Occupational stress creates a negative impact both at the microlevel (i.e., individuals) and at the macrolevel (i.e., organization). This study investigated the role of protective factors of social support and religiosity on occupational stress among university employees. The study used data collected from participants (N = 72) in a private Christian university in the southeast. A multiple regression evaluated the relationship between work-related social support (i.e., Job Content Questionnaire), nonwork-related social support (i.e., Interpersonal Support Evaluation List), and religious coping (RCOPE) on occupational stress (i.e., Job Content Questionnaire). A significant negative relationship was found between work-related social support and occupational stress. Analysis indicated that about 18% of the variance in occupational stress was accounted for by the five predictors. Of the five predictors, supervisory social support accounted for 8% of unique variance in occupational stress beyond that accounted for by the other predictors. The implications of these findings and the limitations are also discussed.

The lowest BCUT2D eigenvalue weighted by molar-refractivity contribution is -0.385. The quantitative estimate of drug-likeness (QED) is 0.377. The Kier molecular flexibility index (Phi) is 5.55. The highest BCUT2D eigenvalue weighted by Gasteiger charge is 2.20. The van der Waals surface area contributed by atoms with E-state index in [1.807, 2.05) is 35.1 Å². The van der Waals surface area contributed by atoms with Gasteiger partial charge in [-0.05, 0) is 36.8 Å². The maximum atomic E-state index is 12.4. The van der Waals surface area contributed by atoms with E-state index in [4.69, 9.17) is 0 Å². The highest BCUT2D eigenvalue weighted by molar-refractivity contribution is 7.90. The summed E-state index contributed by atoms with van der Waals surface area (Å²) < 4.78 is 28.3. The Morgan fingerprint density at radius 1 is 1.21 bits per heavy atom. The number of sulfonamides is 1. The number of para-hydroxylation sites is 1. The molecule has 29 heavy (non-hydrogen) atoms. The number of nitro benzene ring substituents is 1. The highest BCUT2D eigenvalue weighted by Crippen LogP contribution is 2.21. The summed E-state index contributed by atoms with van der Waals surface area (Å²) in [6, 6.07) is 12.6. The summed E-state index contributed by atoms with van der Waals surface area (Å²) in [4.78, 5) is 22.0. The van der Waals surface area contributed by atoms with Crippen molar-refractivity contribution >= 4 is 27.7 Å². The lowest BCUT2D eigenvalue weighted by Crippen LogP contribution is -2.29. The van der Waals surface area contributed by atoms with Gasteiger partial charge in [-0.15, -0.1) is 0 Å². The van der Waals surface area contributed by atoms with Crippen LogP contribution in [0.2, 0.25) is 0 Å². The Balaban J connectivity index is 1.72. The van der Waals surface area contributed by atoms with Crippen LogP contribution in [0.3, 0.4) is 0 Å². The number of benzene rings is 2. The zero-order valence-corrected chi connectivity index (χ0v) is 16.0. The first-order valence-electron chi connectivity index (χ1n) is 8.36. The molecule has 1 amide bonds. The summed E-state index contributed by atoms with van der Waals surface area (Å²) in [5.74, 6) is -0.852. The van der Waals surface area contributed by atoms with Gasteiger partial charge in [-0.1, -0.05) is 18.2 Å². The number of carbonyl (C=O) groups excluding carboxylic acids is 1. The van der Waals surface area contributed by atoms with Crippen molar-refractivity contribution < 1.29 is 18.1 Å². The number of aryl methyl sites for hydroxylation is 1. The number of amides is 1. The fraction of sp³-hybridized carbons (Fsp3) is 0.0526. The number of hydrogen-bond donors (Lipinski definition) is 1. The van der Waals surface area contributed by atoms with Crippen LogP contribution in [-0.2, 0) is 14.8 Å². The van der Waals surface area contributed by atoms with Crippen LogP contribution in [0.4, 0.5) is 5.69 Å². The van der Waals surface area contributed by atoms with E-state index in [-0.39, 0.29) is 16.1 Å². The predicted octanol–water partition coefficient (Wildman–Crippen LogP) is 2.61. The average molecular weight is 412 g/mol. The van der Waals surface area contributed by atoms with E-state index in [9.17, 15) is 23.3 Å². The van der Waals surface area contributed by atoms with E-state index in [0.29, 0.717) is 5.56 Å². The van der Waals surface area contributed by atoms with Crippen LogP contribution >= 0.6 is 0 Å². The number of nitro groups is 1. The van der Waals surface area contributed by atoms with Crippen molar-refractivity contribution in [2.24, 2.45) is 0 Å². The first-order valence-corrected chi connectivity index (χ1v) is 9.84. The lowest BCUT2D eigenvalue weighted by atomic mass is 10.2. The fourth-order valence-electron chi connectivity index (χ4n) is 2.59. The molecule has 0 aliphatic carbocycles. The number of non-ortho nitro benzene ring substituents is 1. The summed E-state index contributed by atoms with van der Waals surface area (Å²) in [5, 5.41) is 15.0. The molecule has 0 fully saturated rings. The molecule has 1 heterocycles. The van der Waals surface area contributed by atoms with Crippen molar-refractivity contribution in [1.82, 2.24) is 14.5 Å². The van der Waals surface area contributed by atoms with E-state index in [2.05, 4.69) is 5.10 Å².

|School Location:||United States -- Virginia|
|Source:||DAI-B 72/02, Dissertation Abstracts International|
|Subjects:||Occupational psychology, Higher education|
|Keywords:||Occupational stress, Social support, Stress, University employees|
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